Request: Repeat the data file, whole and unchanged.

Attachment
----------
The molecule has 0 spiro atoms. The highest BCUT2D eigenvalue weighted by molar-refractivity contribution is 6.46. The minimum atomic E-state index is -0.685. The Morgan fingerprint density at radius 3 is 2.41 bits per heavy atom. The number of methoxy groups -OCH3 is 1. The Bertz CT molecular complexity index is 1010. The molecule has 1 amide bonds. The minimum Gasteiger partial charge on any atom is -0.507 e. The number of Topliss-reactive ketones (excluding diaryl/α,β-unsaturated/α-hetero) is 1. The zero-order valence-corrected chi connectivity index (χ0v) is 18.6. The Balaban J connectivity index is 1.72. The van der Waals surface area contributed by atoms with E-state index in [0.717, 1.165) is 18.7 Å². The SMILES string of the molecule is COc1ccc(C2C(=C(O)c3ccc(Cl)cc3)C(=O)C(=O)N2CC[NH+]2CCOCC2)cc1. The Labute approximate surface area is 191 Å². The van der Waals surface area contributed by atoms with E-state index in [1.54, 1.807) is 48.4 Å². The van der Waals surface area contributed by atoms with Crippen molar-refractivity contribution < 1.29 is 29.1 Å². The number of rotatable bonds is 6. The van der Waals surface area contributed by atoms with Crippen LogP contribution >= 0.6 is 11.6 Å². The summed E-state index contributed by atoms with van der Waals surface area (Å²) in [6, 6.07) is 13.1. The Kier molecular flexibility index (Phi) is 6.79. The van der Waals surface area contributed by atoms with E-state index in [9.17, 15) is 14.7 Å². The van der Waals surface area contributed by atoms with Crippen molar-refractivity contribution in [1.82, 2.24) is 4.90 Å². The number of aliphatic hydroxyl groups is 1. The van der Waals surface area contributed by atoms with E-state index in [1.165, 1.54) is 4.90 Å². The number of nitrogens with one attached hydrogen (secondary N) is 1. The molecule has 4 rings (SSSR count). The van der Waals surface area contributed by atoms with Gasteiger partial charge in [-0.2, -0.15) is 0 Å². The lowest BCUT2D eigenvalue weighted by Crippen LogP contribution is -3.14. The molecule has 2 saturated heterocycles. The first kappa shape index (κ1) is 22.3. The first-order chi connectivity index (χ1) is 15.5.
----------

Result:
The molecule has 0 spiro atoms. The highest BCUT2D eigenvalue weighted by molar-refractivity contribution is 6.46. The minimum atomic E-state index is -0.685. The Morgan fingerprint density at radius 3 is 2.41 bits per heavy atom. The number of methoxy groups -OCH3 is 1. The Bertz CT molecular complexity index is 1010. The molecule has 1 amide bonds. The minimum Gasteiger partial charge on any atom is -0.507 e. The number of Topliss-reactive ketones (excluding diaryl/α,β-unsaturated/α-hetero) is 1. The zero-order valence-corrected chi connectivity index (χ0v) is 18.6. The Balaban J connectivity index is 1.72. The van der Waals surface area contributed by atoms with E-state index in [0.717, 1.165) is 18.7 Å². The SMILES string of the molecule is COc1ccc(C2C(=C(O)c3ccc(Cl)cc3)C(=O)C(=O)N2CC[NH+]2CCOCC2)cc1. The Labute approximate surface area is 191 Å². The van der Waals surface area contributed by atoms with E-state index in [1.54, 1.807) is 48.4 Å². The van der Waals surface area contributed by atoms with Crippen molar-refractivity contribution < 1.29 is 29.1 Å². The number of rotatable bonds is 6. The van der Waals surface area contributed by atoms with Crippen LogP contribution >= 0.6 is 11.6 Å². The summed E-state index contributed by atoms with van der Waals surface area (Å²) in [6, 6.07) is 13.1. The Kier molecular flexibility index (Phi) is 6.79. The van der Waals surface area contributed by atoms with E-state index in [9.17, 15) is 14.7 Å². The van der Waals surface area contributed by atoms with Crippen molar-refractivity contribution in [1.82, 2.24) is 4.90 Å². The number of aliphatic hydroxyl groups is 1. The van der Waals surface area contributed by atoms with E-state index in [1.165, 1.54) is 4.90 Å². The number of nitrogens with one attached hydrogen (secondary N) is 1. The molecule has 4 rings (SSSR count). The van der Waals surface area contributed by atoms with Gasteiger partial charge in [-0.2, -0.15) is 0 Å². The lowest BCUT2D eigenvalue weighted by Crippen LogP contribution is -3.14. The molecule has 2 saturated heterocycles. The first kappa shape index (κ1) is 22.3. The first-order chi connectivity index (χ1) is 15.5.